Indeed, one look at how T-Mobile CEO John Legere uses social media – he recently hosted an hour-long phone-in with T-Mobile customers to celebrate his 100th Periscope video, for example – will tell you that the company is probably an outlier in its progressive use of social media.
Virtual reality for investor site visits
As wearable VR technology has become more popular and affordable for consumers, there are more ways it can be applied outside of video games and immersive cinema. Perhaps the most pertinent example for investor relations professionals is to look at how non-profits are using the technology to transport viewers to new locations and give them a feet-on-the-ground sensation.
The Clinton Foundation was an early adopter, creating a VR experience in 2015 that took viewers on a trip to East Africa with Bill and Chelsea Clinton. Since then, it has been adopted by a variety of non-profits, including Alzheimer’s Research UK, Amnesty International UK and Pencils for Promise – which raised $2mn at one fundraiser when it launched its VR video.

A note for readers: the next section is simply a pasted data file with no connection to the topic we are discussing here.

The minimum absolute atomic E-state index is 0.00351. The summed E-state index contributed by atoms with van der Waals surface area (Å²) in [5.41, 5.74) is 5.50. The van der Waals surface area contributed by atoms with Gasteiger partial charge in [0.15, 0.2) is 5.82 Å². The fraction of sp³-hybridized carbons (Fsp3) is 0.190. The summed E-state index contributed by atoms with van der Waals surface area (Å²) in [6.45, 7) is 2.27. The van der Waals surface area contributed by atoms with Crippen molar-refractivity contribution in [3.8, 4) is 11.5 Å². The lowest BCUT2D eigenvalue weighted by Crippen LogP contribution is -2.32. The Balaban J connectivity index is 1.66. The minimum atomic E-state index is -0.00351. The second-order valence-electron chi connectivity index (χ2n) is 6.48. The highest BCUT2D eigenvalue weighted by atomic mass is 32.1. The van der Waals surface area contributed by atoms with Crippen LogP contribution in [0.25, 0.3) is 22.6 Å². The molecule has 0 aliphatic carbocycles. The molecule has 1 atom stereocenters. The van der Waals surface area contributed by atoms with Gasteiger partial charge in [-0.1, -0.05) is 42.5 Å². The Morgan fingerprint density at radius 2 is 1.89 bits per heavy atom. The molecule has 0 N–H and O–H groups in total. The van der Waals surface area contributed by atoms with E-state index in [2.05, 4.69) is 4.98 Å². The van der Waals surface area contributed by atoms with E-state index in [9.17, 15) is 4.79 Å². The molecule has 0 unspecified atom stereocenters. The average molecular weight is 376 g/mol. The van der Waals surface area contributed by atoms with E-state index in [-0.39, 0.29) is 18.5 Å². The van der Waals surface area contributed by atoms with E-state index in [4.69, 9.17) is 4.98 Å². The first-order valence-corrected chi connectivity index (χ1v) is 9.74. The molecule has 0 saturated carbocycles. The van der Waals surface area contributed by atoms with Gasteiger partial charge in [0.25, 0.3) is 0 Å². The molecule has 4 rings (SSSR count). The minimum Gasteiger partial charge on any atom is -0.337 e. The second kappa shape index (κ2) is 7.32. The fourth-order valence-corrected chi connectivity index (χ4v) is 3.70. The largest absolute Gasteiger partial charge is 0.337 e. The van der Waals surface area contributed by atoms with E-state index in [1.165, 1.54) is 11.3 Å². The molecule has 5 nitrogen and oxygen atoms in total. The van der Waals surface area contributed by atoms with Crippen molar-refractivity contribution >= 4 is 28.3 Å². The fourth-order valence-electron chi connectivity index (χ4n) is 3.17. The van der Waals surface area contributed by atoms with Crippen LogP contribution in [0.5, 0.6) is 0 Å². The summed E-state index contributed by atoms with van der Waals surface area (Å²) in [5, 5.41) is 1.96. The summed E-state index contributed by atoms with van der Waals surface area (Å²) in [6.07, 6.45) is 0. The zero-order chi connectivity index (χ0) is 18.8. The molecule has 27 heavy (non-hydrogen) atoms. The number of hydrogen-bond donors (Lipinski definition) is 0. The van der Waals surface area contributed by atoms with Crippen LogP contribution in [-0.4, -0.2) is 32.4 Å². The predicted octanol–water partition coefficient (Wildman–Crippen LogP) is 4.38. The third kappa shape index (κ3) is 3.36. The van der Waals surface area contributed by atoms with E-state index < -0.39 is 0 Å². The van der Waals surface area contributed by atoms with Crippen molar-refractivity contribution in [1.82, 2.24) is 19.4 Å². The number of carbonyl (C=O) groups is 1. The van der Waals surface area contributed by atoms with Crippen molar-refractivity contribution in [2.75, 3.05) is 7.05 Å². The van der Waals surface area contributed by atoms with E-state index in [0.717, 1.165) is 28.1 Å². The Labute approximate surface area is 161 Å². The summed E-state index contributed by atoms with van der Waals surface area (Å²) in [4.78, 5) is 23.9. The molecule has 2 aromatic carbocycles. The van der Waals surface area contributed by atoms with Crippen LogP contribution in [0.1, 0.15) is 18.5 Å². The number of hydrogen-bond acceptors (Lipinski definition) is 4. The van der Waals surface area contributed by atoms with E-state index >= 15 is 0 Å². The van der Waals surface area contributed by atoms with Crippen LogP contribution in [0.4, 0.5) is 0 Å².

While non-profits are using VR as a so-called ‘empathy machine,’ it could be seen as a powerful, low-cost alternative to transporting investors, analysts or senior executives to corporate sites around the world. Last year, the industrial company Hydro Quebec launched a VR video to this effect (video embedded below), giving viewers a guided tour of a hydro-electric dam and placing them in areas that would be too dangerous or difficult to get to ordinarily.
Teck Resources developed a similar VR video, which it used in April with its board directors and senior executives to demonstrate improvements to productivity and safety standards at one of its remote sites in British Columbia. ‘Anecdotally, our leadership is really excited about the potential of the technology and how we can use it with different stakeholders, from investors to employees,’ Doug Brown, director of public relations at Teck Resources, tells IR Magazine.
VR has been labelled as expensive and time-consuming by some critics, but Brown says the video took and a day and a half of filming and then a few weeks of editing. Teck Resources intends to develop more VR videos to explore how the technology could be used elsewhere, and while the company is interesting in exploring how it could potentially be used to engage investors, board members and senior management, Brown is clear that it sits alongside in-person visits, rather than replacing them.